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The art of receiving and giving design feedback

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We all know that one of the most effective means of improving the quality of our interaction design work is through qualified feedback. Design critique, is unanimously recognized as an effective thing to do, but the skills needed are seldom taught or practiced. In this essay I will provide some real world advice for how to elicit, receive, give and make proper use of design feedback.

When designing or crafting something there usually comes a point when you stop being smart, where you go over the same things again and again, or get stuck polishing some small detail, without making any forward progress. It is at this point that you need to go and get yourself some outside perspective. In my experience, 15 minutes of feedback from a trusted colleague provides as much forward progress, or more, than an afternoon of single-minded solo work.

Eliciting and receiving feedback

One way to get good feedback is to get better at receiving it. Being open to receiving feedback makes people more willing to give it to you. Don’t wait for feedback, but ask for it. Ask for it early and ask for it often. By postponing feedback you risk wasting time and effort going in the wrong direction.

Unless you are in a place where people are practised at giving feedback you need to take control of the feedback session, set the scene and clearly communicate the parameters of the feedback that you wish to receive:

  • Establish early on that you want honest feedback, and that the most helpful thing that they can do is to not hold anything back. You don’t need the person giving you feedback to be nice; you need your design to get better. Your attitude and body language needs to be congruous with these statements. Staying relaxed, being friendly, and showing interest in the critique that you receive helps signal that the person giving you feedback is doing the right thing.
  • Make it clear what you would like them to focus on, where you are in the design process, what your design goals are, and what you need help with. Think of it as a game and that you are explaining the rules before you both play. When explaining what it is that you need them to do, watch out so that you are not over-explaining in an attempt to pre-empt critique that you feel you might otherwise get.
  • Start by listening, and always listen more than you speak. Ask clarifying questions. Make it your goal for the session to maximize the amount of information that you collect.
  • Try assuming the attitude that everything you are told might be useful in some way. A technique you might like to try is to automatically respond to any feedback in a positive manner. Giving an affirming response, before you have evaluated the implications of a piece of feedback, pushes you to be more attentive and open.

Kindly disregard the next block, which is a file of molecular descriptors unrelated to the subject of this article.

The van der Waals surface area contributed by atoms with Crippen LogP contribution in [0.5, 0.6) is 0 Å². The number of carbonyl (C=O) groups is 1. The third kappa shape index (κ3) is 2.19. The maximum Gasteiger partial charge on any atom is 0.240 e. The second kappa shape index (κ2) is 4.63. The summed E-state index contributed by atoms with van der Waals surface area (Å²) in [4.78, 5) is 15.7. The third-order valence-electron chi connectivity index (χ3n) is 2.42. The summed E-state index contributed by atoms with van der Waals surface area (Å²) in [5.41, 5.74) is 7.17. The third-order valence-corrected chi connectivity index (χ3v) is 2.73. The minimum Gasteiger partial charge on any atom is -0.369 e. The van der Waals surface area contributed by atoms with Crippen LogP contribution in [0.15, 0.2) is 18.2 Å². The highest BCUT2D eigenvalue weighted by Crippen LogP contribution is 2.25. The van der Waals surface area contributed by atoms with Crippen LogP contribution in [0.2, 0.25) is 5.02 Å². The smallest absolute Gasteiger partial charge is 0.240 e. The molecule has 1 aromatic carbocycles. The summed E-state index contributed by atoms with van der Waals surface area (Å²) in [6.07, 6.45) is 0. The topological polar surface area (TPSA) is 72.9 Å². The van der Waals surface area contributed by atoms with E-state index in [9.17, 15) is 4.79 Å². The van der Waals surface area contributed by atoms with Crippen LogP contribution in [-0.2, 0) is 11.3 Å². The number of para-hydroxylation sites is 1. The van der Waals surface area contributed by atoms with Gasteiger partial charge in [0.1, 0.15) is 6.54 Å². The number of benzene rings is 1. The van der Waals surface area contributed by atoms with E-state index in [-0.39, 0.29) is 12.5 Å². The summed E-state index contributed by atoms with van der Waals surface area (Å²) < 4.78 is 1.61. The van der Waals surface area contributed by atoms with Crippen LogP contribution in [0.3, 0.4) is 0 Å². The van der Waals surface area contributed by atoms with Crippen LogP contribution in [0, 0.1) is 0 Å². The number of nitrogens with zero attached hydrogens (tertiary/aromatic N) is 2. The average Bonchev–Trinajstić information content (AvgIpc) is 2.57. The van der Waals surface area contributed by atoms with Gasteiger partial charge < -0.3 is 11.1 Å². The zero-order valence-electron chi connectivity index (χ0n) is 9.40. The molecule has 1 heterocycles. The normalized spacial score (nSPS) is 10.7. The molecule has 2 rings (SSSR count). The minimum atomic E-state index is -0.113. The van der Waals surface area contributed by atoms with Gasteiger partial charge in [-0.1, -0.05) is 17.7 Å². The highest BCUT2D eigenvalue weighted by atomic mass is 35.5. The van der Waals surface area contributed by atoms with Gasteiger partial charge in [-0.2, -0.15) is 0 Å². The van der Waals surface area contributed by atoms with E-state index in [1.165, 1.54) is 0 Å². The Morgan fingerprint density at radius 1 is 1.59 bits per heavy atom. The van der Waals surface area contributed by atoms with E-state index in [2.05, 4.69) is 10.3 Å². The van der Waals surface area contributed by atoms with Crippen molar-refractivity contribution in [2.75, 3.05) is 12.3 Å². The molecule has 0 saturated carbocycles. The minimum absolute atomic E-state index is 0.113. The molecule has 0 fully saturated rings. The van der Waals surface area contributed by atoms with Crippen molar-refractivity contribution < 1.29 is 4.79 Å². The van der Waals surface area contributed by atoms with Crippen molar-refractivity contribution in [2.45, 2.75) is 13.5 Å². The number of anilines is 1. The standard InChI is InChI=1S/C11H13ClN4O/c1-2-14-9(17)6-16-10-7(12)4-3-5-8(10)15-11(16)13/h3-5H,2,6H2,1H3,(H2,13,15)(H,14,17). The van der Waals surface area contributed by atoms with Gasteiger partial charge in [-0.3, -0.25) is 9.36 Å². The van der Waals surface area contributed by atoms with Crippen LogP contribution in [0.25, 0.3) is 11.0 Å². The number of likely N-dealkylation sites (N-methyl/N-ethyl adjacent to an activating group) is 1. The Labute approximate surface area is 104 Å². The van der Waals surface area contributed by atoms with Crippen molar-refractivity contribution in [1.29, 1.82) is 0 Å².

• When you receive positive or negative value judgments, but no rationale or suggestion how to proceed, ask for clarification. “It’s crap, you say. In what ways is it crap?”. “You like this one better? What makes you like it better?”
  • Don’t overly defend your design. Practice simply accepting criticisms, especially criticism that is already know to you, or for which you already have solutions. Fight your desire to look good and to seem smart.
  • Write down any feedback that you receive. This communicates that you value the input that you are getting, and it also counteracts our natural tendency to forget things that are uncomfortable. Having a written record of the feedback allows you to return to it later and it allows you to get back to your colleagues to ask clarifying questions.
  • If the feedback starts to veer off from what is useful to you, it is up to you to steer the session back on track. Gently remind the person giving you feedback what you need, what the design goals are, or give them a scenario or a use case to focus on.
  • Everyone is not equally adept at giving feedback. Identify the few who are and return to them in the future. Find people who give you different types of feedback. At the same time avoid collecting feedback from too many people; there will be diminishing returns and you can get overwhelmed sorting through contradictory opinions.
  • Another thing that will increase how willing people are to give you feedback and how much effort they will put into it is the quality of the feedback that you give them. Build a relation in which you trade feedback with each other. Regularly trading feedback is also a way for you and your colleagues to practice, experiment and perfect the art of feedback.
  • Don’t forget to thank people when they give you feedback. It is also nice to give people public credit for their input and ideas.

This is the first in a series of blog posts about giving and reciving feedback. Part 2 is centred around ”Giving feedback”.